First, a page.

Morrison, of course, has no control over the electrical components inside these products, but he's since taken a proactive approach by putting a warning on his Web site: "Reports received on malfunctioning products. Buyers beware!" (The warnings are in red type and are the only use of color on his ultra-minimal site. They also have the site's only exclamation points, as well.)

As frustrating as it is for us consumers, I know these problems frustrate designers as well. It's a loss for everyone when a great design is just a step or two away from being realized.

Friday  December 15, 2006

Best Lamp '06

GQ's Best Stuff '06 list is out, and among our picks for your home is Roberto Cárdenas's lovely Corner Lamp.


The premise of the lamp is so rational (it's essentially a traditional floor lamp, quartered) that I expected Cárdenas to have a certain Swedish practicality to him. After we met, though, I realized that Cárdenas—a painter, poet, and former high school teacher—is all heart. "If I have to choose between beauty and function, I will always choose beauty," he told me.

It's often the simplest designs that are the hardest to pull off (there is nothing to distract your eye, so the details must be perfect). In this case, it took a great deal of trial and error to manufacture the lampshade's unique frame and upholster it so the seams would be unobtrusive.

What makes the design resonate for me is that it manages to be unquestionably novel, while at the same time staying rooted in the familiar. And knowing how much attention went into creating such a seemingly simple object only makes me appreciate it more.

Tuesday  November 14, 2006

Book Review of IKEA Catalog

In this month's issue of Canadian magazine The Walrus, Ryan Bigge writes a "book review" of the latest IKEA catalog:

If read conventionally, the plot is pedantic, resembling an overdetermined romantic set piece in a chick-lit novel: beginning in the kitchen, it quickly moves through the living room before reaching the bedroom. But the genius of Kamprad's work is how it can be treated as a grown-up choose-your-own-adventure that allows readers to assemble their own narratives.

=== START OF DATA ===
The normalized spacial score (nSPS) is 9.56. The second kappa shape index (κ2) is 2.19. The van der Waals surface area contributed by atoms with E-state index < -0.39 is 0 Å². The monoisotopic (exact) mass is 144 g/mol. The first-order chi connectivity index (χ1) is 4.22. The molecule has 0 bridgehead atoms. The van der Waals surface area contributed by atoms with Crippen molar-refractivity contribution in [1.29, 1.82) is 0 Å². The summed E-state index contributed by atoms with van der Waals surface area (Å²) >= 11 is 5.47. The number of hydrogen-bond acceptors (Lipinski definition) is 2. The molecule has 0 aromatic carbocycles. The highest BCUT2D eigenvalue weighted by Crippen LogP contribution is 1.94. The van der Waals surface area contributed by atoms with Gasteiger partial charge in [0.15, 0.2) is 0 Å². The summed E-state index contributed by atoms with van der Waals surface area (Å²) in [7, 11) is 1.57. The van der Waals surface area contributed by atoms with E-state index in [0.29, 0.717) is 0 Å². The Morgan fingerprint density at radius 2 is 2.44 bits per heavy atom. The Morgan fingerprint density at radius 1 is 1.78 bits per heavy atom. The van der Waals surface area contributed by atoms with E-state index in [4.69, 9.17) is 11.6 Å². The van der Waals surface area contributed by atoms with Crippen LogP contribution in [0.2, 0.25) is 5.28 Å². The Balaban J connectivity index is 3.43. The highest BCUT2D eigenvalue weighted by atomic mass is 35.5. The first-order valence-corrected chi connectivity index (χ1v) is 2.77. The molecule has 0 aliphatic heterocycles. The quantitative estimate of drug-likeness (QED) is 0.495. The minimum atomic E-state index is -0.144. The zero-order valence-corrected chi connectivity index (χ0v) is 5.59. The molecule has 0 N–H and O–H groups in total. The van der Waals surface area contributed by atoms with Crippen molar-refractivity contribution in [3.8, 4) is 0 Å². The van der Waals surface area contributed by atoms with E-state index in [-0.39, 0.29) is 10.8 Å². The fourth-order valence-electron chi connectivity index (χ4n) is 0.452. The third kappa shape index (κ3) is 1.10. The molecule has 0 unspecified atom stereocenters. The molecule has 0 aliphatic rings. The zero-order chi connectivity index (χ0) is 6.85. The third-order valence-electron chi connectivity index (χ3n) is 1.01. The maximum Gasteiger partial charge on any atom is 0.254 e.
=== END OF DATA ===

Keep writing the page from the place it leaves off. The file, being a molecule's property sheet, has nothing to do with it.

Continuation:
It's high-quality, cerebral design humor (which is hard to come by these days): "Swedish for Great Literature."

Monday  November 13, 2006

The Worst Phone Ever Made

My favorite gadgets blog, Gizmodo, ran a post recently about my declaring the BeoCom 2 the "worst phone ever made." Here's what ran in the November issue of GQ:


The coolest-looking phone on this page will, unfortunately, look the most ridiculous next to your face. Even the most masochistic consumer will resent the two-column number pad, a bewildering design choice that complicates what should be a simple act: dialing. This is a phone we'd only consider using at gunpoint.


For the bulk of the page, though, I sang the praises of four classic landline telephones, whose appeal—perfect voice quality, zero brain-tumor risk—still endures.


Clockwise from left:

1. Jacob Jensen T5
$110, shop.improvee.com

While other phone designers seem enamored with garish, mismatched buttons, Jacob Jensen offers sweet relief: a telephone that is uncluttered, rational, and clean.

2. BeoCom 1401
$130, www.bang-olufsen.com

Its diminutive base and resolute simplicity—the handset plugs directly into the wall to cut down on wires—make it ideal for small surfaces (nightstands, end tables), as does a brilliant old-school flourish: the built-in notepad holder.

3. ITT 2500
$50, www.customphones.com

This bold, iconic telephone has a mercifully chunky handset (no chiropractic care required after use) and a mechanical bell that delivers the last dignified ringtone on earth.

4. Enzer ET-8408
$60, shop.improvee.com

A desk phone doesn't have to be a rectangular hunk of plastic. Enzer offers a fine alternative by carving away the inessential, leaving a perfect right angle.

Thursday  November 09, 2006

The Photographs of David S. Allee